A faced hem can be used when you don’t have enough fabric to fold for a regular hem or have shaped hemlines (ex: curved or scalloped). 

Since it uses a separate piece of fabric, you can have some fun with it and make your faced hem a different fabric for a pop of contrast. Even if you go for a classic (matching) look, a faced hem will make the inside of your garment look nice.

I don’t use this type of hems often but here is an example. 


Embroidered Hem

An embroidered hem is a decorative technique where an embroidery design is stitched onto the edge of a fabric hem using an embroidery machine. 


To create an embroidered hem, you can start by selecting a design that complements the fabric and the garment. 

Embroidered hems are particularly popular for special occasions such as weddings and formal events. 

Embroidered hems are a fun way to personalize your sewing projects and add a touch of uniqueness to your garments.

This is my dress with the embroidered hem.

embroidered hem dress

Bound Hem (or Bias Tape Hem)

A bound hem is a type of hem that is finished by enclosing the raw edge of the fabric within a separate strip of fabric, often referred to as binding or bias tape. The binding strip is typically cut on the bias, meaning it is cut diagonally across the grain of the fabric, which allows it to stretch and curve around the hemline smoothly.

We may use a bound hem for a few reasons. It can add a decorative touch to the garment, particularly if a contrasting fabric is used for the binding. It can provide additional stability to the hemline, which can be especially important for fabrics that are prone to fraying or stretching out of shape. Also, a bound hem can provide a neat and clean finish on both sides of the fabric, making it ideal for items that may be seen from both sides, such as a reversible garment.

A bound hem is a go-to choice for curved hems where other methods can cause puckering or when working with heavier materials because it doesn’t add bulk.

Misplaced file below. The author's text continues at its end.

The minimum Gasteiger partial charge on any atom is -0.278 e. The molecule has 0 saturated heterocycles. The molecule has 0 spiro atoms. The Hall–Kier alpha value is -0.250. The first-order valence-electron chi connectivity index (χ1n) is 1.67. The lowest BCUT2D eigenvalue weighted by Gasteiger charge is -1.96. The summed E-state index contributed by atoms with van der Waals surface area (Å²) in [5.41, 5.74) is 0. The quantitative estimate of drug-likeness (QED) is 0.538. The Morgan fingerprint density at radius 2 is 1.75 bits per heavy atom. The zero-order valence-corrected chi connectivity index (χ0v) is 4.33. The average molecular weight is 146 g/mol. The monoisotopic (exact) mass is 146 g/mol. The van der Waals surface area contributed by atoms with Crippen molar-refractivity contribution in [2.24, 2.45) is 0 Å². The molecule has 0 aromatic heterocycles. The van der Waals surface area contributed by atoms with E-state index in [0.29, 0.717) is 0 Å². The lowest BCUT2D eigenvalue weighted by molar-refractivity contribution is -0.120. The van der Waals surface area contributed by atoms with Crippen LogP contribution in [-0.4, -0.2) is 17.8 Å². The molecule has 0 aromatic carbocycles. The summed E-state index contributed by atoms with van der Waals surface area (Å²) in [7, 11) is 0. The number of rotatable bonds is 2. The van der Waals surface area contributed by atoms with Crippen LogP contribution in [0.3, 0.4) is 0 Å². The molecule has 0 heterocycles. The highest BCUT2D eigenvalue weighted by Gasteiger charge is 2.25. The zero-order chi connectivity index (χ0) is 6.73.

Bound hems can be used on different types of garments, such as dresses, skirts, pants, and jackets. Bias tape can be made using a variety of fabrics and colors to add a decorative touch. 


Fabrics To Use For Hemming

When it comes to hems, the fabric you use is just as important as the hem you make. Different materials require different types of hems, so it’s important to know what kind of hem to use for specific fabrics.

Knit Hems 

Depending on what you’re making, there are several different types of hems that are most popular with knit fabrics, including:

  • Zigzag stitch hem
  • Rolled hem
  • Coverstitch hem
  • Raw hem

Learn more by reading my tutorial 11 Ways To Hem Knit Fabric With A Serger Or Sewing Machine.

Woven Hems

The type of hem that’s best for woven fabrics will vary based on what you’re making. However, all of these hem styles can be good choices:

  • Single fold hem
  • Double fold hem
  • Narrow hem
  • Rolled hem
  • Blind hem
  • Faced hem
  • Piped hem
  • Bound hem
  • Cuffed

Leather And Vinyl Hems

Leather and vinyl are unique materials because they don’t fray, so sometimes you don’t even need to use any hemming techniques that cover raw edges.

“Less is more” when it comes to hemming leather and vinyl, so a single-fold hem will often be your go-to choice. 

I like to use leather in my sewing projects. Sometimes I just cut the hem as you can see in the images below – this is a leather skirt. 

leather hem
leather hem on skirt

And sometimes I use special glue to make a hem. This is another leather skirt I made.

leather hem
leather skirt

Types of Hems According To How The Bottom Edge Looks

When it comes to fashion, the details make the outfit, and one of the most important details is the hem of a garment. 

Now that we’ve covered the different types of hems (according to stitch type) and garments they are best suited for, we next need to review different types of hems based on how the bottom edge looks.

Straight Hem

The straight hem is the most basic and common type of hem. This type of hem is used on all garments, from skirts and dresses to pants and shorts. Curtains usually have a straight hem. 

A straight hem must be the same width all the way around the garment.

hemmed curtain

Curved Hem

A curved hem refers to a hemline that has a curved shape instead of being straight.